The Apple Watch learning curve, how to develop apps for cars, Samsung patents eye movement tracking technology and more
Each week we round up the top news stories, think pieces and other content that centers on the fast-paced, quickly changing world of mobile technology. We tell you which companies are employing clever mobile strategies, illuminate new ways of thinking about mobile and offer a peek at meaningful trends in the industry. This content is designed to inspire you and your company to take advantage of the many benefits mobile can offer.
The Apple Watch Comes with a Learning Curve That’s Well Worth the Effort
Unlike any other Apple product before it, the Apple Watch comes with a learning curve that may alienate some consumers, says Farhad Manjoo in the New York Times. According to Manjoo, the device is best suited for tech savvy users who are regularly flooded with notifications and are looking for a way to manage their digital lives. Many will need to play with software settings and personalize functionality in order to get the most from their new device.
Although it doesn’t exactly come “ready to use,” says Manjoo, those willing to learn how the Watch works and adjust features to fit personal needs will reap some major benefits. When calibrated right, the Apple Watch conveys information in a way that requires far less time and engagement from the user. Because information is abbreviated and notifications come in the form of various vibrations, the user can typically get information in seconds rather than minutes.
But, perhaps most exciting, the device promises to change the way we interact with the world around us by becoming a “remote control” for the real world. Apple’s vision for the device could mean your Watch will become the key to your hotel room, the ticket to a concert or a quick connection to an Uber.
Developing Apps for Cars May Be Toughest Task Yet
Car manufacturers have been using computers to power everything from fuel injectors to brakes, but the systems have historically operated as islands, with little connection with the outside world. Now all that is changing. In an attempt to satisfy customers who value connection, speed and mobility, manufacturers are beginning to increase cars’ connectivity with the world around them.
As this type of connection becomes increasingly possible, developers will need to take on what may be their toughest task yet: designing apps that integrate with cars. Challenges include spotty network connections and the complexities of delivering information to users who are operating vehicles. According to Infoworld, among other considerations, developers will need to keep the following in mind:
- Car manufacturers have control over platforms – To gain access to tightly controlled platforms, make sure apps are easy to use and understand and make sense in the context of driving.
- The network is inconsistent – Developers won’t be able to make assumptions about network strength, since it can change from moment to moment in a speeding vehicle. Because user location is constantly changing, developers will need to build apps that work online or off.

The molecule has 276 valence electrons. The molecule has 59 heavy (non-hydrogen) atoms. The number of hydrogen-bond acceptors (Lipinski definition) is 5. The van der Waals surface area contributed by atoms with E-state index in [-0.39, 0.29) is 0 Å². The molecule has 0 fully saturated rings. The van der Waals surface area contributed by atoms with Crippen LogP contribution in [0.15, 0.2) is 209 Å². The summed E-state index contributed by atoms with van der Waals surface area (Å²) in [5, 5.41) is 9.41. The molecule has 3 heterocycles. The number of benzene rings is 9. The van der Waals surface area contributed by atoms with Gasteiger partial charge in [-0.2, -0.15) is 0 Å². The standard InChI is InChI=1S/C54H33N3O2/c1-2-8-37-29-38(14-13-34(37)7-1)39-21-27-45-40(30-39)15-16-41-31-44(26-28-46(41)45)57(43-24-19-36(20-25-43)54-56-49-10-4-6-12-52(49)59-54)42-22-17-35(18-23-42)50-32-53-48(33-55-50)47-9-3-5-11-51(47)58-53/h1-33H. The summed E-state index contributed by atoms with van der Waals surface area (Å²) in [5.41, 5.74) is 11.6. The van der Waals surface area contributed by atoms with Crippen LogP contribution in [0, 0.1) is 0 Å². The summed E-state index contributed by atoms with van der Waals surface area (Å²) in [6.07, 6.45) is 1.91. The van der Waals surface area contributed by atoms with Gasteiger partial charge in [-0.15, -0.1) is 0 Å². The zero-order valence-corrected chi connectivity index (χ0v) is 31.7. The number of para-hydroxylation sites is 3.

- It’s not just about the human anymore – APIs should be designed to handle requests from both humans and algorithms, because apps will likely need to interact with both manual user commands and automated ones originating from the vehicle itself.
- Hands-free is a must – Because users are driving, manufacturers are reluctant to accept apps that could distract from the road. Leave apps that rely on visuals behind and replace them with voice-enabled tools.
Apple’s iPad Lives On Thanks to Extreme Flexibility
Apple’s iPad turned five this month. Though it has celebrated years of success, recent sales have been flat. The device may not be flying off the shelf like it once was, but as Darrell Etherington argues in Techcrunch, the iPad still has a full life ahead of it thanks to its extreme flexibility.
As Macbook battery life continues to improve and the iPhone 6 boasts a larger screen so users can take on bigger tasks, the iPad is still uniquely suited for certain functionalities. For example, the iPad is the perfect Apple device for reading digital books or acting as an interactive cookbook. The iPad’s size and capabilities make for the perfect travel companion or the ideal wall-mounted technology. What makes the iPad such a success is its ability to become whatever its user needs through the apps it supports, which continue to advance even when the device itself has not.
Samsung Patents Eye Movement Tracking Technology
Last week, Samsung received a patent for technology that allows users to control their phones or tablets using eye movements. New sensors on devices will soon make it possible to track user eye movement and connect it with commands. For example, a user could control volume within a music app by moving their eyes left to right over the screen. A separate sensor will track blinks, which work like the click of a mouse. The new patent opens up a wide range of possibilities for devices and mobile apps that could transform our devices from being controlled by the tap of a finger to being commanded by the blink of an eye.